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Main types of wool

Cashmere Wool;  usually simply known as cashmere, is a fiber obtained from the Cashmere goat. The word cashmere derives from an old spelling of Kashmir. It is fine in texture, and it is also strong, light, and soft; when it is made into garments, they are extremely warm to wear. Cashmere is characterized by its soft fibers. It is noted as providing a natural light-weight insulation without bulk. Fibers are highly adaptable and are easily spun into fine or thick yarns, and light to heavy-weight fabrics. The original undyed or natural colors of cashmere wool are various shades of grey, brown and white.

Flannel Wool; is a soft woven fabric, of various fineness. It usually doesn't have a nap, and instead gains its softness through the loosely spun yarn it is woven from. It was originally made from carded wool or worsted yarn, but is now often made from either wool and cotton, or wool and synthetic fibre.

Alpaca Wool; fleece is a lustrous and silky natural fiber. While similar to sheep’s wool, it is warmer, not prickly, and bears no lanolin, which makes it hypoallergenic. Without lanolin, it does not repel water. It is also soft and luxurious. In physical structure, alpaca fiber is somewhat akin to hair, being very glossy. The preparing, carding, spinning, weaving and finishing process of alpaca is very similar to the process used for wool.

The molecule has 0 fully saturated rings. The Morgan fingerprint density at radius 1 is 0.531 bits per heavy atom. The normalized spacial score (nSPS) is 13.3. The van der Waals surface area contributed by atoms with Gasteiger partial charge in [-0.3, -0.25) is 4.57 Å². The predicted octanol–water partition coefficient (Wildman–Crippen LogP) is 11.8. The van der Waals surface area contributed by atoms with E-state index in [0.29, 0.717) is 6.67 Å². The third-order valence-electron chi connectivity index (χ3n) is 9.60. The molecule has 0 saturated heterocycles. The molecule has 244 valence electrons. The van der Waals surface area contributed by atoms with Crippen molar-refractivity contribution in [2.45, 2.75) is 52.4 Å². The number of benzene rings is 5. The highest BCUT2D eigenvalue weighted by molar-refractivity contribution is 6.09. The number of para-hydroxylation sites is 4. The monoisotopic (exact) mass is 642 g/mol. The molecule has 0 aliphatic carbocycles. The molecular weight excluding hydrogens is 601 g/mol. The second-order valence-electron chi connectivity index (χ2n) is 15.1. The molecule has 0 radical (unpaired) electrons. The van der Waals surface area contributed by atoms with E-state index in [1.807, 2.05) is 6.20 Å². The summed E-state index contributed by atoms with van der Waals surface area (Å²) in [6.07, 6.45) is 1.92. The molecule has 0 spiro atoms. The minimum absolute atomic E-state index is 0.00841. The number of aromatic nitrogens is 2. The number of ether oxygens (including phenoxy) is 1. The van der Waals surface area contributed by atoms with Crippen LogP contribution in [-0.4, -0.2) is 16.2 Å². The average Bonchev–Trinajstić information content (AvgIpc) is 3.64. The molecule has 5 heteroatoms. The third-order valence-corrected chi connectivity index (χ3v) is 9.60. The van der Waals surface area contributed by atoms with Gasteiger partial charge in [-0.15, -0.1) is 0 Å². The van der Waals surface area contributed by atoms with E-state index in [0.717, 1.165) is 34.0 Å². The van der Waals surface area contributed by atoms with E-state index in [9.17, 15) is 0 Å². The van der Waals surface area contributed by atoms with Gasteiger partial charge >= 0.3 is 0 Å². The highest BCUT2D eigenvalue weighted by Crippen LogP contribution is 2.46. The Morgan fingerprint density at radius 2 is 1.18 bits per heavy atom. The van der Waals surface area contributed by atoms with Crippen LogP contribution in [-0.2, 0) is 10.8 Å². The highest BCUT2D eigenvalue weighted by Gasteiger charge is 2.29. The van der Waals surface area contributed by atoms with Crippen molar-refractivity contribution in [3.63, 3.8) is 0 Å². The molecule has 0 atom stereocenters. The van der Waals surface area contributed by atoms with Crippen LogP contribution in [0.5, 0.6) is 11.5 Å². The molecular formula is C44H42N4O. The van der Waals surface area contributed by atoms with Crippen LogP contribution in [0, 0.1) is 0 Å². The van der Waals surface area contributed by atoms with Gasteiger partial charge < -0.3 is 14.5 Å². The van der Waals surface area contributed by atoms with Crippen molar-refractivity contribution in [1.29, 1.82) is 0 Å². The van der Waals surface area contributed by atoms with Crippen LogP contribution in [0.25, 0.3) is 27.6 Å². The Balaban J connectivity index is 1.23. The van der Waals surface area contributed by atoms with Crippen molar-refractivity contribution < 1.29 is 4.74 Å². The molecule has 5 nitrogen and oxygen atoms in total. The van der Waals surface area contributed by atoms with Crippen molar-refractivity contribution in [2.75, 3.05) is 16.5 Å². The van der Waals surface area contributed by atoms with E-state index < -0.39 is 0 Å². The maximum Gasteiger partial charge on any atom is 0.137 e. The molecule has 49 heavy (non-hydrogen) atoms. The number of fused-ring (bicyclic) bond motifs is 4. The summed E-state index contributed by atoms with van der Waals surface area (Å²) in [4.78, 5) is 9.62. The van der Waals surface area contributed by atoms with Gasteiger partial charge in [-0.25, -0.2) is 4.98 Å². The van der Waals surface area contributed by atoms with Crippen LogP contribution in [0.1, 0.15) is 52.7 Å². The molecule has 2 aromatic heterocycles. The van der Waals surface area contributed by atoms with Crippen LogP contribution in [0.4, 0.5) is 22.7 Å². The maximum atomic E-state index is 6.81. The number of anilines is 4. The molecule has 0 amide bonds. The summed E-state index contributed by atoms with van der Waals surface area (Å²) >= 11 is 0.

Mohair Wool; usually refers to a silk-like fabric or yarn made from the hair of the Angora goat. Its fiber is approximately 25-45 microns in diameter. It is one of the oldest textile fibers in use. It is both durable and resilient. It is notable for its high luster and sheen, and is often used in fiber blends to add these qualities to a textile. Mohair also takes dye exceptionally well. It is also warm as it has great insulating properties. It is durable, and resistant to moisture-wicking, stretch, flame and creases.

Worsted Wool; is lightweight and has a coarse texture. The weave is usually twill or plain. Twilled fabrics such as whipcord, gabardine and serge are often made from worsted yarn. Worsted fabric made from wool has a natural recovery, meaning that it is resilient and quickly returns to its natural shape, but non-glossy worsted will shine with use or abrasion. Worsteds differ from woolens, in that the natural crimp of the wool fibre is removed in the process of spinning the yarn. In Tropical Worsteds this use of tightly-spun straightened wool combined with a looser weave permits the free flow of air through the fabric.

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